- True vs. Theoretical — We say things like, "I saw it with my own two eyes," because our sensations provide the ultimate court of appeal for empirical truth. Concepts, on the other hand, don't even have to be perfectly true to be useful. In fact, they are more theoretical in nature. My concept of horse, for example, gets me by until I learn something new about horses, and then I update my concept. For that reason, it's reasonable to assume that almost all of our concepts are to some extent incomplete and inaccurate.
- Objective vs. Subjective — Sensations are the means by which we access the objectivity of the world, and so, they are beyond our control. Concepts, on the other hand, are subjective and, in order to be useful, must be subject to the control and revision of the understanding.
- Effectual vs. Ineffectual — Sensations could be thought of as being effectual in virtue of their role in engaging our dispositions and inclinations. In addition to that, they are the way that the effects of physical properties are made manifest in humans. Concepts, on the other hand, are tools of reasoning, useful for understanding the effects which come to pass, but they don't really play a role as being effectual themselves, except perhaps in a more abstract way by being intermediate between sensation and judgment. The role of concepts tends to be more descriptive or discursive.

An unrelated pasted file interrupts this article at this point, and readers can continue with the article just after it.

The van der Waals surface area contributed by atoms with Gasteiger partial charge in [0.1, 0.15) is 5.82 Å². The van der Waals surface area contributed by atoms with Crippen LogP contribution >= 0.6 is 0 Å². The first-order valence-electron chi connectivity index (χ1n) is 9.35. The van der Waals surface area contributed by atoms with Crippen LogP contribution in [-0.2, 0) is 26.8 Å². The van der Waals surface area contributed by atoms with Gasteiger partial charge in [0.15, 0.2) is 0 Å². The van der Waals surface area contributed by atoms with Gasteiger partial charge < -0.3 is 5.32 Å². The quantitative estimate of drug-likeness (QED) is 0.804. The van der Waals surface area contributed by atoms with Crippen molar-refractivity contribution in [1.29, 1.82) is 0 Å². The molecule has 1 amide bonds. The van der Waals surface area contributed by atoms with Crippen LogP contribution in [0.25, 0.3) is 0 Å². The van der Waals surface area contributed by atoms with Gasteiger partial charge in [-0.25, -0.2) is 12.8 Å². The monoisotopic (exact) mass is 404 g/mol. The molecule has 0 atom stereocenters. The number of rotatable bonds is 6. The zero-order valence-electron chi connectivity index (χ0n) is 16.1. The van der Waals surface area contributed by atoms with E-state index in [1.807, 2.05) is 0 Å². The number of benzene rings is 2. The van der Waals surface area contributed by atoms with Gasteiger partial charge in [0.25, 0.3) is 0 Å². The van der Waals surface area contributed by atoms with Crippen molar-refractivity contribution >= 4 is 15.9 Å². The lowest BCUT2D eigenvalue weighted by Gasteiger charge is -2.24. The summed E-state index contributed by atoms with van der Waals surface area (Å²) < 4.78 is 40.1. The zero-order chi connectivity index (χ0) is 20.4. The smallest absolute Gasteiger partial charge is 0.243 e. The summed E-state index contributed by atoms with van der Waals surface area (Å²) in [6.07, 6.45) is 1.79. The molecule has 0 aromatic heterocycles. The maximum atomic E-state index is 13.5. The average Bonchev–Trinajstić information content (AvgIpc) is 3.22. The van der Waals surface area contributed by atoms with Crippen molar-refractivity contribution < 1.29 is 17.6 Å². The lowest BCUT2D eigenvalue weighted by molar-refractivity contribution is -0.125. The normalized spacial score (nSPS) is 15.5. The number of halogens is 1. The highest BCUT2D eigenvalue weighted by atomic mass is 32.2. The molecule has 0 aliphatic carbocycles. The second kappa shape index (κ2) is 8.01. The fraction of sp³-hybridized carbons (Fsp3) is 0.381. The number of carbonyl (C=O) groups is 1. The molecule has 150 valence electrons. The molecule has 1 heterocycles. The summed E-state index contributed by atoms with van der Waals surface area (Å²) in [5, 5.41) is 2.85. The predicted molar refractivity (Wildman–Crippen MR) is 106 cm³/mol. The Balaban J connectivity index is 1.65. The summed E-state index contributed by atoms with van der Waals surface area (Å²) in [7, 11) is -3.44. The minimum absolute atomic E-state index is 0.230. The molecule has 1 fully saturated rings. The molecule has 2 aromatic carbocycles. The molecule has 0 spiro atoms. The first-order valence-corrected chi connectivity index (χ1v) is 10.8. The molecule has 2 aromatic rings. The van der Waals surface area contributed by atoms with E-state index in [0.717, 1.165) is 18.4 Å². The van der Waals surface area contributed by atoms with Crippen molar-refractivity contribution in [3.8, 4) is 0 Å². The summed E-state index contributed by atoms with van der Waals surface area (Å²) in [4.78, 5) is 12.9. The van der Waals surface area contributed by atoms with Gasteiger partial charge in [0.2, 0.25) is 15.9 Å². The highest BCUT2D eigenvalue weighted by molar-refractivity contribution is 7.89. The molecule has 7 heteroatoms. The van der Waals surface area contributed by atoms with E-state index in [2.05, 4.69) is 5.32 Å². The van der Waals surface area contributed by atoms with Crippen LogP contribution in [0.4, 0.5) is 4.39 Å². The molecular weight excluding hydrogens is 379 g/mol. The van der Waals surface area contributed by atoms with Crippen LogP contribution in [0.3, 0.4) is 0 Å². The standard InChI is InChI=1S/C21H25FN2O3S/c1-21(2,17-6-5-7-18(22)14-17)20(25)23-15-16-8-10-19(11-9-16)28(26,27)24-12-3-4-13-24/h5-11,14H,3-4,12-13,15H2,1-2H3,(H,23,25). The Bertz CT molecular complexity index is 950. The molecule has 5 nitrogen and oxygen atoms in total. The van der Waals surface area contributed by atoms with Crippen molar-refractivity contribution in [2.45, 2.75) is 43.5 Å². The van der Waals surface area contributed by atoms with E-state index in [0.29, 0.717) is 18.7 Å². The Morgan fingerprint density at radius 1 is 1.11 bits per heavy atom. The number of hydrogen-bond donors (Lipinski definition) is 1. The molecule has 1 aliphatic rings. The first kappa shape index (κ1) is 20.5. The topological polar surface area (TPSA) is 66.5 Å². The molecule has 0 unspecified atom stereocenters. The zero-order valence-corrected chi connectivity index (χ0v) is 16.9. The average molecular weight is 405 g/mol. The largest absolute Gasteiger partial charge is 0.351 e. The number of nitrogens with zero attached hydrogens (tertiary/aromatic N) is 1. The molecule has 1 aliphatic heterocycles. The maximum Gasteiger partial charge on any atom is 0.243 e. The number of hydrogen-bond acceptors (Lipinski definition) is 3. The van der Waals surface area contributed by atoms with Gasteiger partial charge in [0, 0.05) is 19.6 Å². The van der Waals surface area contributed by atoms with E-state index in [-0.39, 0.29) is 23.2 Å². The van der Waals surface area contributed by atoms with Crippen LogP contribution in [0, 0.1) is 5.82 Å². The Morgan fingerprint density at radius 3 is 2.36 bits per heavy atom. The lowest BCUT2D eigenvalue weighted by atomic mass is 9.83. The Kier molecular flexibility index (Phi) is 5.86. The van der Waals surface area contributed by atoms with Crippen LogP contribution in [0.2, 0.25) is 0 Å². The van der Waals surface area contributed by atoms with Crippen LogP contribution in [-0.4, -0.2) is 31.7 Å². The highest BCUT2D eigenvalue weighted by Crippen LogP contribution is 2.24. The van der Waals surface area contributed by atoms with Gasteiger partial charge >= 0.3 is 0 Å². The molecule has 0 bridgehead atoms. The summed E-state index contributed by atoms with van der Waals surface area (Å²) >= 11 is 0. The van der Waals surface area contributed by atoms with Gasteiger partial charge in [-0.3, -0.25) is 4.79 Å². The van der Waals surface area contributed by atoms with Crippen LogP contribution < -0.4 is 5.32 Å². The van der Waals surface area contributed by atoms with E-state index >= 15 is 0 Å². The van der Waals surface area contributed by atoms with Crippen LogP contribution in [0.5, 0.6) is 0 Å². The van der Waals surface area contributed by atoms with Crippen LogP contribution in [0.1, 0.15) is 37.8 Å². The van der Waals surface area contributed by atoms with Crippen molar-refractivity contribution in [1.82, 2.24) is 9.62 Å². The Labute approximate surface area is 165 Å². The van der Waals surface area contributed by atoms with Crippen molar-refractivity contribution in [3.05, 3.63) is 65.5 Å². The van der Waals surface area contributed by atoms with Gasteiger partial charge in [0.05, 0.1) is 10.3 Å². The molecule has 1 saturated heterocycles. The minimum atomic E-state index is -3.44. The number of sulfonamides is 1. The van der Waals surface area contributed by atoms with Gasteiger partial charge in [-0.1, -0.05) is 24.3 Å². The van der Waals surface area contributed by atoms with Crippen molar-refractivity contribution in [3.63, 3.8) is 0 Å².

- Ends vs. Means — This idea is related to the last in the way that sensations engage our inclinations toward material ends. Concepts play an auxiliary or intermediate role in this process and can be thought of as the means to rationally evaluate the ends which sensation presents us.
- Original vs. Derivative — Sensations provide original content, and concepts provide derivative content. Our understanding of empirical concepts is ultimately dependent on sensation to provide their meaning. In fact, even abstract concepts must somehow be rooted in one or more of our fundamental faculties (volition, sensation or moral sense) in order to be meaningful. Concepts can be understood by means of other concepts, but somewhere in the mix there has to be something to ground them in a meaningful way. This is perhaps the biggest problem with claiming sensations are merely conceptual; it leads to an infinite regress. That is to say that representations could only represent other representations without ever having anything which is originally represented.